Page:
- Daniel Meadows. The Shop on Greame Street (1972)
- Daniel Meadows. Butlin's by the Sea (1972)
- Daniel Meadows. Living Like This, the 'Free Photographic Omnibus', 1973-74.
- Daniel Meadows. The Free Photographic Omnibus: Portraits (1973-1974)
- Daniel Meadows. National Portraits: Now and Then (1995-2000)
- Daniel Meadows. Decline in the Textile Industry, North-East Lancashire (1975-1980)
- Daniel Meadows. Welfare State International (1976-1983)
- Daniel Meadows. Nattering in Paradise (Suburbia) Kent, (1984-87)
- Daniel Meadows. Digital Stories. Selected films 2000-2007
Daniel Meadows. Welfare State International (1976-1983)
The Hyman Collection includes six framed exhibition prints of Daniel Meadows' extraordinary series of works depicting the cultural collective Welfare State International. WSI were celebrated for imaginative performances and rituals that united the social and the cultural. Meadows, who loved their work and shared many of their ambitions, was their principal photographer between 1976 and 1983, providing many of their defining images including the cover picture for their handbook Engineers of the Imagination, eds. Tony Coult and Baz Kershaw (Methuen, 1983).
The Welfare State International website summarises their concerns:
Founded in 1968 by John Fox and Sue Gill, Roger Coleman and others, Welfare State International was a loose association of freelance artists bought together by shared values and philosophy... WSI first became well known for large-scale outdoor spectacular events. When the company began, taking art out of theatres and galleries into the street was considered revolutionary. The company's name was originally 'The Welfare State' offering art for all on the same basis as education and health... Under the Welfare State umbrella, a remarkable group of engineers, musicians, sculptors, performers, poets and pyrotechnicians invented and developed site-specific theatre in landscape, lantern processions, spectacular fireshows, community carnivals and participatory festivals. These creations were by turns beautiful, abrasive, didactic, provocative, disturbing, wondrous and even gently therapeutic... Some big events such as 'The Raising of the Titanic' (London International Festival of Theatre 1983), 'False Creek' in Expo '86, Vancouver, and the biggest lantern festival in Europe (Glasgow City of Culture 1990) have become touchstones balancing the aesthetic with the social... Art has a central and radical role in our lives. In the everyday, it's about what we value, how and why we celebrate. (www.welfare-state.org)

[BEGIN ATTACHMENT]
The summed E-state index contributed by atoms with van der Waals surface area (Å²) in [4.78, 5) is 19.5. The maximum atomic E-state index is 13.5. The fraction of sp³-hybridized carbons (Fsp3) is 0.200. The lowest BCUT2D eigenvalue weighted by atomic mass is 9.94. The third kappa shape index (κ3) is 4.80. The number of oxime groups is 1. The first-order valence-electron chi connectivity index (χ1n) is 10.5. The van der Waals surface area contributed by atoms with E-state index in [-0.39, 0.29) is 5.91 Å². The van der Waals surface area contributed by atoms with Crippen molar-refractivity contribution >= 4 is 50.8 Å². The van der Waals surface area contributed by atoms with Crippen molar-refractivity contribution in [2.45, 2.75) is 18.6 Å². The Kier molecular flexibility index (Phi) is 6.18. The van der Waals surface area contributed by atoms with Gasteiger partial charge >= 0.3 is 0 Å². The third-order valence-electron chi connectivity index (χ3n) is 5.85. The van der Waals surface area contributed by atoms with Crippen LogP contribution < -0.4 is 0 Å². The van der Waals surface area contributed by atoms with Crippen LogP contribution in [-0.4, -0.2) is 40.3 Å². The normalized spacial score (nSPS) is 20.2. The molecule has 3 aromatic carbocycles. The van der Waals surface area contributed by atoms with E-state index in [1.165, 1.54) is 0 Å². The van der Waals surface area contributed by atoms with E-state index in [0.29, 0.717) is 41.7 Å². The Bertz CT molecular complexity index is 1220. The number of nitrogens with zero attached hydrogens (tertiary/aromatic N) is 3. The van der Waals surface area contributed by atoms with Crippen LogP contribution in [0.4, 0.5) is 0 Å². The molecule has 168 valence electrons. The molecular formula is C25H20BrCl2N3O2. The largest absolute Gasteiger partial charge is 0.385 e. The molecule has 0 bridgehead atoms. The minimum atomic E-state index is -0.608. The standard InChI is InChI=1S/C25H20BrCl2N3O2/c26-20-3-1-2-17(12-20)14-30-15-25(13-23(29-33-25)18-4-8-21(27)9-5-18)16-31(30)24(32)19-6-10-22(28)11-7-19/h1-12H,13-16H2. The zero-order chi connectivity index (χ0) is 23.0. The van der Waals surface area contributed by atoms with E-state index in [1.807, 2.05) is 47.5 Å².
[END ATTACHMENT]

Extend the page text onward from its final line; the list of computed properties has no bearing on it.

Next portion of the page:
Three of the photographs in the Hyman Collection record one of their most celebrated events, The Loves, Lives and Murders of Lancelot Barrabas Quail which traced the life of a mythical national folk hero. It began in October 1977 on the Fulledge Recreation Ground in Burnley, and then toured. Tents were set up around an area that resembled a medieval jousting ground. There were sideshows and giant puppets and a cinema that showed a film about Quail and his early life. After the film there was music and food and then an outdoor play. The performers and giant puppets tormented Quail, but he finally defeats them.
Two of Meadows' other photographs in the Hyman Collection are from Uppendown Mooney (1978) which was written for WSI by their long-term collaborator, the acclaimed poet and playwright, Adrian Mitchell.
The sixth photograph by Meadows in the collection was taken at Brookhouse Summer Festival, Blackburn, Lancashire, in August 1977.
The Hyman Collection is grateful to Daniel Meadows for his assistance in cataloguing these pictures.
British Photography / The Hyman Collection